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Lasting Effects of Traumatic Brain Injury

Lasting Effects of Traumatic Brain Injury

Lasting Effects of Traumatic Brain Injury 560 420 Panter, Panter & Sampedro

A traumatic brain injury (TBI) is caused by an injury to the head. The severity of a TBI can range from “mild” to “severe.” Many of us are familiar with “mild” TBIs, which are commonly called concussions.

People who survive a TBI may experience impairments for a few days or the rest of their lives, depending on the severity of the injury. TBIs may impair thinking or memory, movement, sensation, or emotional functioning. Serious TBI creates lasting effects for the person injured as well as their caretakers.

Major Impact of TBIs in the US

While mild injuries are most common, the more severe TBIs are a major cause of death and disability in the US. From 2006 to 2014, the number of TBI-related emergency department visits, hospitalizations, and deaths increased by 53%. In 2014, an average of 155 people in the United States died each day from injuries that include a TBI, according to the Centers for Disease Control and Prevention (CDC). Additionally:

  • In 2014,1 in about 2.87 million TBI-related emergency department (ED) visits, hospitalizations, and deaths occurred in the United States, including over 837,000 of these health events among children
  • TBIs contributed to the deaths of 56,800 people, including 2,529 deaths among children.
  • TBI was diagnosed in approximately 288,000 hospitalizations, including over 23,000 among children. These consisted of TBI alone or TBI in combination with other injuries.
  • In 2014, an estimated 812,000 children were treated in US emergency departments for concussion or TBI, alone or in combination with other injuries.

Falls were the leading cause of TBIs in 2014, accounting for 48% of all TBI-related emergency department visits. People at the highest risk for TBI after a fall are children and the elderly. The second leading cause of TBI was being struck by or against an object. The top two reasons for hospitalizations for a TBI are falls and motor vehicle crashes.

How to File a TBI Claim

First gather all medical documents, records, reports, and diagnostic studies that establish the diagnosis. Several new diagnostic studies are available now to define and establish a TBI claim. It is important to confirm the diagnosis with objective findings together with the subjective findings of the patient. Seek specialized care with a qualified Board Certified Physician who has training and experience with TBI patients. Keep a journal of the subjective factors in your TBI situation and have the treating physicians correlate those with the objective findings and their diagnosis.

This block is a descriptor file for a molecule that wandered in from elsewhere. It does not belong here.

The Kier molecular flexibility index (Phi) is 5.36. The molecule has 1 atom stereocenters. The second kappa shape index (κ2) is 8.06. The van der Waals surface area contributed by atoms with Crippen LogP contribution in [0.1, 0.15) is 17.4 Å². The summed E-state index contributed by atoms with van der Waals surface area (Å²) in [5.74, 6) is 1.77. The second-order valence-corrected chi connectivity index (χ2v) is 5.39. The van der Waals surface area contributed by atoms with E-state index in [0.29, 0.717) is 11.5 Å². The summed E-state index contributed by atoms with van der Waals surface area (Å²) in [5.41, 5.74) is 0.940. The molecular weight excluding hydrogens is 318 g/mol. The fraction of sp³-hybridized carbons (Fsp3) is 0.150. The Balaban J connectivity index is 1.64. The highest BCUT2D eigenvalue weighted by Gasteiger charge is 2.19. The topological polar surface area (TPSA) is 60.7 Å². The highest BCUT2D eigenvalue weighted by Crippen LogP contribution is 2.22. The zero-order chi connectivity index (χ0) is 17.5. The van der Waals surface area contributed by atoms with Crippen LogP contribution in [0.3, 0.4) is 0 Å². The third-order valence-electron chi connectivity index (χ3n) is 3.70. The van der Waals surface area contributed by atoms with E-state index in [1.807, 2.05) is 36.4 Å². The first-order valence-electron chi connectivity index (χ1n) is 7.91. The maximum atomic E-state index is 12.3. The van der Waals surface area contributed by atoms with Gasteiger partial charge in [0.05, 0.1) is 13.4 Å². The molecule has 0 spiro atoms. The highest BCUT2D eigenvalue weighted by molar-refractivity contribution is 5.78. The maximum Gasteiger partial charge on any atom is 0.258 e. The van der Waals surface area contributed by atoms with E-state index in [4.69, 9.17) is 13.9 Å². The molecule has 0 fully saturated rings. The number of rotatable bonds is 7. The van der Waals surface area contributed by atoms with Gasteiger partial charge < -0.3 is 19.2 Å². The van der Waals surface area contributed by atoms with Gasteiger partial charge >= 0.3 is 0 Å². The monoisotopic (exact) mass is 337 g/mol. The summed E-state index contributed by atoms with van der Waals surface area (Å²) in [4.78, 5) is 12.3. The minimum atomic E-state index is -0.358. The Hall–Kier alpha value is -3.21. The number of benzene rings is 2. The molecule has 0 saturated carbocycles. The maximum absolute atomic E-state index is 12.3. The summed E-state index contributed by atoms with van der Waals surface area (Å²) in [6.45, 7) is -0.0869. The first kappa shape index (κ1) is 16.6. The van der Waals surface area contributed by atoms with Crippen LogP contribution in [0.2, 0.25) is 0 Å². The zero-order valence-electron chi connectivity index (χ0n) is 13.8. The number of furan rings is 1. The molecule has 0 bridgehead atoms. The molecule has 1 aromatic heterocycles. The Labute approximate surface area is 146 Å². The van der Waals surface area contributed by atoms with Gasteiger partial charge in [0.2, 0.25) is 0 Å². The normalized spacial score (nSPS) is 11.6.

How to Prove a TBI Claim

As stated above, gather all of the medical documents, records, reports, and diagnostic studies to establish or prove the diagnosis of TBI. Have the treating physicians clearly and unequivocally state that the patient suffered a TBI and the severity of same. It may be difficult to establish the long-term results from the TBI, so make sure that the doctors continue to monitor your condition and keep a journal of how the condition affects your day-to-day life including your activities of daily living.

TBIs can have lasting effects on a person’s wellbeing and long-term quality of life. If you or a loved one have suffered a TBI or other injury due to the negligence of another, you may be able to receive compensation. Our team at Panter, Panter & Sampedro treats all of our clients like family and we are here to help yours. Call us today to schedule a free consultation to discuss your legal options at (305) 662-6178.

 

 

Sources:

 

Centers for Disease Control and Prevention. TBI: Get the Facts. Retrieved from: https://cdc.gov/traumaticbraininjury/get_the_facts.html

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